Researching materials to optimize battery performance
Creating environment friendly energy storage systems, non-explosive and with charge/discharge long-term cycles, motivated a group of scientists from the Autonomous Metropolitan University, Campus Iztapalapa (UAM -I), to research which polymeric materials have the properties to maintain the highest level of energy in a lithium - ion battery.
According to Judith Martinez Cardoso, co-head of the project at the Department of Physics, this research was supported by the Ministry of Science, Technology and Innovation of the Federal District. "Our commitment is to design batteries that can replace those currently used in the Public Transport System Metro, of nickel- cadmium, which are highly polluting and when breaking eliminate fluid that can cause serious toxicity problems."
She also notes, that this development would also achieve the creation of optimized polymer electrolyte lithium-ion rechargeable batteries for electric or hybrid vehicles, computers, cell phones and camcorders, including portable systems.
This material (polymer electrolyte) is similar to plastic and, in solid state, has the ability to contain the lithium inside a battery, because of its low weight enables greater amount of driving electric charge with a lower weight.
"A battery is a current generator because it transforms chemical energy into electrical, in this case provided by the processing of materials containing lithium, in the two electrodes that are part of the generator and in the polymer," Ignacio Martínez González explains, a project partner within the Department of Chemistry at UAM -I.
The market has made available lithium-ion rechargeable batteries since late last century, but they have several disadvantages. According to the researchers, batteries tend to deteriorate if stored unloaded, support a limited number of charges, are expensive and can overheat to the point of exploding.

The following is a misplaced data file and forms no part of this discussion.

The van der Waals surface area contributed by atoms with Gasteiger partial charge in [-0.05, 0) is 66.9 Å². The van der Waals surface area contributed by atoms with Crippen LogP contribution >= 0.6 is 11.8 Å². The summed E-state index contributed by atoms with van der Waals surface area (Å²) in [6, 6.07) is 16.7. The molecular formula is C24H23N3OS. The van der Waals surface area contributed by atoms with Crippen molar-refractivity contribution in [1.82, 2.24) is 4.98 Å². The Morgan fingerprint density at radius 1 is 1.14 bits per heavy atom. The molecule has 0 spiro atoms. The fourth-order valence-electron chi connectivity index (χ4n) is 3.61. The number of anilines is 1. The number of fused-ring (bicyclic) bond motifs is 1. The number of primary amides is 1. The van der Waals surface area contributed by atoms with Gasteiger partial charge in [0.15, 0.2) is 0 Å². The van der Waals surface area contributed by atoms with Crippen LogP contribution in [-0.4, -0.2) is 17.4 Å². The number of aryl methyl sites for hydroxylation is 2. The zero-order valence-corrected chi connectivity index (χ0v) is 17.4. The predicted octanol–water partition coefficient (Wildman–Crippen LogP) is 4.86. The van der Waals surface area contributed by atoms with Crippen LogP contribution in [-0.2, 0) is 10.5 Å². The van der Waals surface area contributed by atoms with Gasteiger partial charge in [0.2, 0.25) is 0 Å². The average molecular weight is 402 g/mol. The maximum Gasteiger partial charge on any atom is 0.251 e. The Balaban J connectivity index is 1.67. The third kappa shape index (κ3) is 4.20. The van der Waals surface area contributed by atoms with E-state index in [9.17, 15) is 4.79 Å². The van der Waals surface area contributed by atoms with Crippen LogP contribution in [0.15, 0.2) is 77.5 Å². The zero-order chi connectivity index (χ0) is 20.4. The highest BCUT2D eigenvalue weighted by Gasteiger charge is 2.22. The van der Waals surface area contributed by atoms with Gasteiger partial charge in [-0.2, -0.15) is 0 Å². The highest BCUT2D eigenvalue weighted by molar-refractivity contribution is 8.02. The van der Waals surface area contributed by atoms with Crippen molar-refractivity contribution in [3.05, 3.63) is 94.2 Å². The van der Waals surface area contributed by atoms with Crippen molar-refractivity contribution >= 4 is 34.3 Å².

"Because it requires an electrolyte (which dissociates a lithium salt) to lead the charge, the problem was that manufacturers have used chemicals that can degrade and generate this explosion," said Martinez González.
For these reasons, according to researchers, the lithium-ion batteries have been modified to prevent bursting. Furthermore, different countries are working on technologies that have a higher yield and making them safer for users.
In fact, says Martinez Cardoso, it was the problem that presented some Boeing aircrafts with its lithium- ion battery, which contained organic liquids that became flammable when a critical temperature was reach. "Hence, our work is aimed to use non-toxic and non-explosive materials, such as polymers."
It also states that the objective is to design a safe technology, at a low cost and efficient enough to meet the needs of energy storage and increase the capacity of the batteries. "The polymer electrolyte we work with has great potential to be used, so we are building cells to test this material as a whole together with the lithium electrode."
So far, the research team has used synthetic type materials; however, they have a widespread interest in using biological polymers to make the batteries biodegradable and avoid creating any environmental damage.